There’s an even bigger dilemma for the Bruins right now than where to place Chris Kelly in the lineup and which “puck-moving defensemen” to close a deal for in the trade market.

Without the benefit of a crystal ball, general manager Peter Chiarelli and his staff have to predict how valuable Toronto’s first-round pick is going to be come June considering the Maple Leafs’ sudden surge back into the playoff picture — which came partly at the Bruins’ expense Tuesday and continued last night with a 2-1 regulation win over Buffalo.

The Leafs moved into 25th place in the overall NHL standings, which would place Toronto’s pick at No. 6 overall if the season ended today and the lottery didn’t cause a change in the draft order. They’re also just six points out of eighth in the Eastern Conference.

The parity (or is it parody) of the NHL is such that getting a feel for how any team will perform over the entirety of the schedule is impossible. Just when it looked like the Bruins were going to battle it out with Philadelphia and Tampa Bay for the top seed in the East, they dropped three in a row and four out of five.

North of the border, Toronto looked like it had a one-way ticket to the lottery, especially once general manager Brian Burke became a seller by dishing off Francois Beauchemin and Kris Versteeg in trades over a five-day period. The only problem, as far as the Bruins are concerned, is it seems every time the Leafs make room for some of their farmhands to replace veterans in the lineup, they play better.

Sometimes when a team trades a couple vets and infuses a couple youngsters, it can have this type of positive effect. The notion that maybe the team’s not going to try to make a playoff push takes the heat off and the team plays better — and suddenly finds itself back in the race. In addition to the pressure relief, the younger players feel that they’re auditioning for a permanent place in the NHL, so they work a little harder than the shipped-out veterans, who were coasting on the strengths of their multi-year contract and filled-up bank account.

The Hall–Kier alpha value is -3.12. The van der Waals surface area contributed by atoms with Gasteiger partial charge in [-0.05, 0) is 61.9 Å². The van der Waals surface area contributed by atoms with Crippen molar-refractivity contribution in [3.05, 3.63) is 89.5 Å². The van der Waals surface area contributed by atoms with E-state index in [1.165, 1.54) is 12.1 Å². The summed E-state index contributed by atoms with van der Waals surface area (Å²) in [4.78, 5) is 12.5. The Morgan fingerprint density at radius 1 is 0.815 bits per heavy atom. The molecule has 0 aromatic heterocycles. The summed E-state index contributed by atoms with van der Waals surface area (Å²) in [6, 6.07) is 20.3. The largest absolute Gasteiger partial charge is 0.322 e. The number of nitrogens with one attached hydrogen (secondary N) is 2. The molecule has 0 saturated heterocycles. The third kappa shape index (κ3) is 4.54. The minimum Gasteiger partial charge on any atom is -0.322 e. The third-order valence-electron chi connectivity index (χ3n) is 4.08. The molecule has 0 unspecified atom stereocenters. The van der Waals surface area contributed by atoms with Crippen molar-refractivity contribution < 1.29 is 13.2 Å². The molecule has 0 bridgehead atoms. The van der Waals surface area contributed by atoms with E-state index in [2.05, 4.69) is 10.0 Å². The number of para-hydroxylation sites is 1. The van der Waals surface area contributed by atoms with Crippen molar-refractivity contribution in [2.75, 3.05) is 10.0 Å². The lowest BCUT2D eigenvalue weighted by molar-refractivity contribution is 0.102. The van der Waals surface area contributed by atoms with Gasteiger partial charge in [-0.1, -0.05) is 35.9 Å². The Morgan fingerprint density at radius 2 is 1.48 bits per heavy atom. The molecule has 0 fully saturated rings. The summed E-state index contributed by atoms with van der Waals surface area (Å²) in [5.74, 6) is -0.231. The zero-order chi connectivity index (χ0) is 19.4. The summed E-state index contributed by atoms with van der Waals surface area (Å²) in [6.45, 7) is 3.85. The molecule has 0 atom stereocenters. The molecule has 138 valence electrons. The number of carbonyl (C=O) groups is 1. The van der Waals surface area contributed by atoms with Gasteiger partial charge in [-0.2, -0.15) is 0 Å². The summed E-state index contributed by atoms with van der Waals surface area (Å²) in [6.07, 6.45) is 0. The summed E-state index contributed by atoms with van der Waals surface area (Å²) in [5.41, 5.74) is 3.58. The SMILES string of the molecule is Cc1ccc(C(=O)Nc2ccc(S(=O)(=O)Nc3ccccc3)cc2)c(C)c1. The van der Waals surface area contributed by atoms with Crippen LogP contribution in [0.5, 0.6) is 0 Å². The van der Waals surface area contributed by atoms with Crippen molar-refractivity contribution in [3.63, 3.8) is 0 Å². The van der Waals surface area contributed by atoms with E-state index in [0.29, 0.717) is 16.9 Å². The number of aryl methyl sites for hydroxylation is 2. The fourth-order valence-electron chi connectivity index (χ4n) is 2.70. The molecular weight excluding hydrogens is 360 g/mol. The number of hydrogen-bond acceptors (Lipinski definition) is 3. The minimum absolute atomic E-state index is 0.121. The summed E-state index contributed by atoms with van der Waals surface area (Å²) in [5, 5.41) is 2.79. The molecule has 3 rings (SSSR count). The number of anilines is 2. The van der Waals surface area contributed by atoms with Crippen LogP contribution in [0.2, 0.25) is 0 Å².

Burke has publicly stated he’s not giving up. The Beauchemin deal kind of proved that, as he got back veteran high-priced forward Joffrey Lupul. The veteran has had a solid effect on linemate Phil Kessel, who scored a third goal in two nights against Buffalo, and could continue to regain his once-formidable scoring touch. Meanwhile, you look at the NHL standings and it’s pretty clear Colorado is about ready to fold up, and you have to wonder how long Florida, St. Louis and Columbus can keep convinced they’re in their respective races. Those teams can at least go into seller’s mode and look toward making their first-round pick as high as possible.

The Leafs’ goal is not only make a playoff run, but prevent the Bruins from again landing a draft jewel. Even if the Leafs did start to mail it in, it looks like they’re going to be hard-pressed to out-lose some other franchises that already have the envelopes sealed and stamped.

In the week since Chiarelli told WEEI he would consider trading Toronto’s pick, it has lost a heavy amount of value. For a guy who wants to see his team take the step from high-end status to elite level, the only move here is to get rid of that pick and get a player that will shake up the Bruins’ dressing room and on-ice performance. Even a rental player — albeit one that Chiarelli believes he has a responsible chance to re-sign — has to be on the radar with this draft pick slipping down the draft chart by the day.

This last couple days could be a brief burst of excitement out of the Leafs, and they could drop right back down and put that pick in top five over the final 2 1/2 months of the season. But there are too many factors hinting at Toronto’s play going the other way. The Leafs probably won’t make the playoffs, but they’ll win just enough to ruin the Bruins’ plans of adding another franchise-caliber player.

Chiarelli might not have been actively shopping that first-round pick a week ago, but he should start pressing hard to get it off his hands before it’s too late.